Consumer Confidence Index, News and Impact
Are Americans More Confident Than During the Reagan Administration?
The Consumer Confidence Index is a measurement of Americans’ attitudes about current and future economic conditions. It tells you how optimistic people are about the economy and their ability to find jobs.
The Consumer Confidence Board reported the Index was 127.7 in March 2018. That's down from 130,0 in February. The slight down-tick was because people were a little concerned about the future.
It beat the March 2017 post-recession record of 125.9, and the pre-recession high of 111.9 reached in July 2007.
Confidence improved significantly from its all time low of 25.3 in February 2009. The record high since the index launch in 1977 was 144.7, reached in May 2000. That's according to the Consumer Confidence Index Monthly Data compiled by the University of Wisconsin.
How It Works
The Consumer Conference Board created the Index in 1967. The number compares the most recent month's confidence to 1985. That year, the Index was 100 exactly. If the most recent Index is above 100, then consumers are more confident than they were in 1985. If it's below 100, they are less confident than during the Reagan Administration.
The Board bases the index on a monthly survey of 5,000 households. The report gives details about consumer attitudes and buying intentions. It gives a national summary and a break down by age, income and region of the country.
There are actually three indices in each month's Consumer Confidence Report. The first is the Present Situation Index. It measures the response to two questions the survey asks:
- How would you rate the present business conditions?
- What would you say about available jobs in your area right now?
The second is the Expectations Index.
It reports on respondents' predictions for business conditions and available jobs six months from now. It also measures whether those surveyed think their incomes will be higher, lower or about the same in six months.
The third and most popular is the Consumer Confidence Index. It is a composite of the two other indices. Forty percent of it based on the Present Situation Index and 60 percent is based on the future Expectations Index.
How It Affects You
Consumer confidence is the primary driver of demand in the U.S. economy. If people are uncertain about the future, they will buy less. That slows economic growth. When trust in the future is high, people are more willing to shop. That increases consumer spending, which is almost 70 percent of U.S. gross domestic product. The other components of GDP are business investment, government spending and net exports.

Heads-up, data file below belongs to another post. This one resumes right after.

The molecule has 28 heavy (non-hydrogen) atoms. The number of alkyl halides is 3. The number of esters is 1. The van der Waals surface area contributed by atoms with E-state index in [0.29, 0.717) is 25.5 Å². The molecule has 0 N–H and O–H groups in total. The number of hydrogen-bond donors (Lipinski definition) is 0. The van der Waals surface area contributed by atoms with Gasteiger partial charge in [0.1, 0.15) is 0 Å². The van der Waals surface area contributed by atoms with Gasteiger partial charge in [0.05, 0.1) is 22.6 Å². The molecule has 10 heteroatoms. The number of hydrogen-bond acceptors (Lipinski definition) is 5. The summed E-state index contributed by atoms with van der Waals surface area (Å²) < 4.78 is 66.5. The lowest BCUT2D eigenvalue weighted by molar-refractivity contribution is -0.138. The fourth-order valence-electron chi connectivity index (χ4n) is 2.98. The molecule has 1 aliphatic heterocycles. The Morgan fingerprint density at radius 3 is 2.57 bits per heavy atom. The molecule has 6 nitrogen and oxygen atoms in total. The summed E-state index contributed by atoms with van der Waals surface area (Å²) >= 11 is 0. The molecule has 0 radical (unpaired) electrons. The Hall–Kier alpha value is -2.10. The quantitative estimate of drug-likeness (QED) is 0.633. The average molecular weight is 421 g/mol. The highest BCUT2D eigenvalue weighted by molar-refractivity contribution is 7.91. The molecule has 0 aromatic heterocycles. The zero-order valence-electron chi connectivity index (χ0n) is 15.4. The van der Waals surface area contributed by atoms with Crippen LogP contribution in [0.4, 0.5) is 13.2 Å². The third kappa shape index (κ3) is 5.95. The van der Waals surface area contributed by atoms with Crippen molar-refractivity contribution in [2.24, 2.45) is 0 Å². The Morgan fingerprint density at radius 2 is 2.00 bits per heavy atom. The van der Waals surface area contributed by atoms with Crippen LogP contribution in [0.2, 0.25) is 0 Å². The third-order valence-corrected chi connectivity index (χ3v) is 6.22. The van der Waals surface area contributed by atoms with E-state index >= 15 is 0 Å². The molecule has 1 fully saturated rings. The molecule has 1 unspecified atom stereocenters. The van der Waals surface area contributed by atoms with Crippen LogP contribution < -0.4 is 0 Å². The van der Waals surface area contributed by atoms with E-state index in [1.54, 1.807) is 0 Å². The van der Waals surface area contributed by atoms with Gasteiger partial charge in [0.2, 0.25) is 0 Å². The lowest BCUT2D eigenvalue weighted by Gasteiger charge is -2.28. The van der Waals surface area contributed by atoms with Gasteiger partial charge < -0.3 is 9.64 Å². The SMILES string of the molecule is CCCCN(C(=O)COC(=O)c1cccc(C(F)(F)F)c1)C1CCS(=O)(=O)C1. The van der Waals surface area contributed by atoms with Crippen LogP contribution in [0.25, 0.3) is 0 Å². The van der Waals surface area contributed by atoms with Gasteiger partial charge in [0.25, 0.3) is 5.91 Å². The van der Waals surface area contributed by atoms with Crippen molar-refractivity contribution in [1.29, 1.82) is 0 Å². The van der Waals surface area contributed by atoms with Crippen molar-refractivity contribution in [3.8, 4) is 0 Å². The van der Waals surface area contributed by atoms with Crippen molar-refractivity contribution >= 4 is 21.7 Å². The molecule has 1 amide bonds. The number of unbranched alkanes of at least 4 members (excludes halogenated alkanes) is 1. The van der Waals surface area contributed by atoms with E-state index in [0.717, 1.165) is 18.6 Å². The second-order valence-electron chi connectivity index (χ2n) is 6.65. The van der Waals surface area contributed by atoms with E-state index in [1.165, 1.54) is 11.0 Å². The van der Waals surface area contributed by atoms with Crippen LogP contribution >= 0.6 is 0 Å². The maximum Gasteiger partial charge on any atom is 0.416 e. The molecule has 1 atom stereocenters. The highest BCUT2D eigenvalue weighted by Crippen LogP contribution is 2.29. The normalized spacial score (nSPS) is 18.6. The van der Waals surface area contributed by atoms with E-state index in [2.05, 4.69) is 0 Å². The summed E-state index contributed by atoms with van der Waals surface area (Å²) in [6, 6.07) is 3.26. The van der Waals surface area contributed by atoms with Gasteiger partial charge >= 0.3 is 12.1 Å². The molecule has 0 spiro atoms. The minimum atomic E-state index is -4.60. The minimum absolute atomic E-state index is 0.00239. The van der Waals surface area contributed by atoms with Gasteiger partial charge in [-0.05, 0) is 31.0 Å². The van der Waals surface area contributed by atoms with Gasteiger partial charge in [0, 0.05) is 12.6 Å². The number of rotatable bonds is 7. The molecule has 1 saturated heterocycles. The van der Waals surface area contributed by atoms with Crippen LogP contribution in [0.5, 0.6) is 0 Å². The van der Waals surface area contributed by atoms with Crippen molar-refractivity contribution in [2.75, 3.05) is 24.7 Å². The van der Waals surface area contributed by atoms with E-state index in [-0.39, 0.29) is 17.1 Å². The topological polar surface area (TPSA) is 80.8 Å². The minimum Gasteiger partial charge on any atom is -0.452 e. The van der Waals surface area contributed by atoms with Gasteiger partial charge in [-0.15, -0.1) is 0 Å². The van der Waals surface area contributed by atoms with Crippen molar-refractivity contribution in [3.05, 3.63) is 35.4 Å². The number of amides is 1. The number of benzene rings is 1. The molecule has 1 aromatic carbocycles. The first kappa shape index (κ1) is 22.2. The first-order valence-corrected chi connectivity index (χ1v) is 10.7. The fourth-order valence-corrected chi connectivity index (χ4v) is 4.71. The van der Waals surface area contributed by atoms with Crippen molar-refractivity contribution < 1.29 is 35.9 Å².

If confidence increases too much, then people will spend more instead of saving. It creates higher demand that could trigger inflation. To stop it, the Federal Reserve will raise interest rates. That slows economic growth. It also increases the value of the dollar, That reduces exports because they are now priced higher in foreign markets.
It makes imports cheaper, which also reduces inflation.
The Consumer Confidence Index is a lagging indicator. That means it follows economic trends. Most people don’t feel that the economy has changed until months later. For example, even when a recession is over, people don’t feel it. Many are still unemployed. Others are in debt incurred while they were jobless. Still others have lost their homes. Therefore, they are uncertain whether the economic climate has improved.
The lag also occurs when a recession begins. People still feel confident. It takes time before they lose their jobs or homes. Even if they’ve lost a job, they feel they can get a new one as fast as they did a few years ago. It might take six months before they realize there aren’t any jobs. By that time, they’ve gone into debt and maybe defaulted on their mortgage.
The survey also asks how easy it is to find jobs. Usually, it doesn’t become difficult to find jobs until after the economy has turned. That’s because unemployment is also a lagging indicator. The last thing managers want to do is lay off their workers. They cut every other cost first. By the time they begin layoffs, the recession is already underway.
Investors and stock market analysts monitor the Consumer Confidence Index closely. They want to get an idea of whether consumer spending will increase or decrease. Any rise can spur business spending to meet the demand. That increases earnings and stock prices. For that reason, investors are more likely to buy stocks if the consumer confidence index rises.
The stock market can move dramatically on the day the Index is published. But this will probably only happen if there is a lot of uncertainty about the economy. Investors welcome any added insight the Consumer Confidence Index can provide.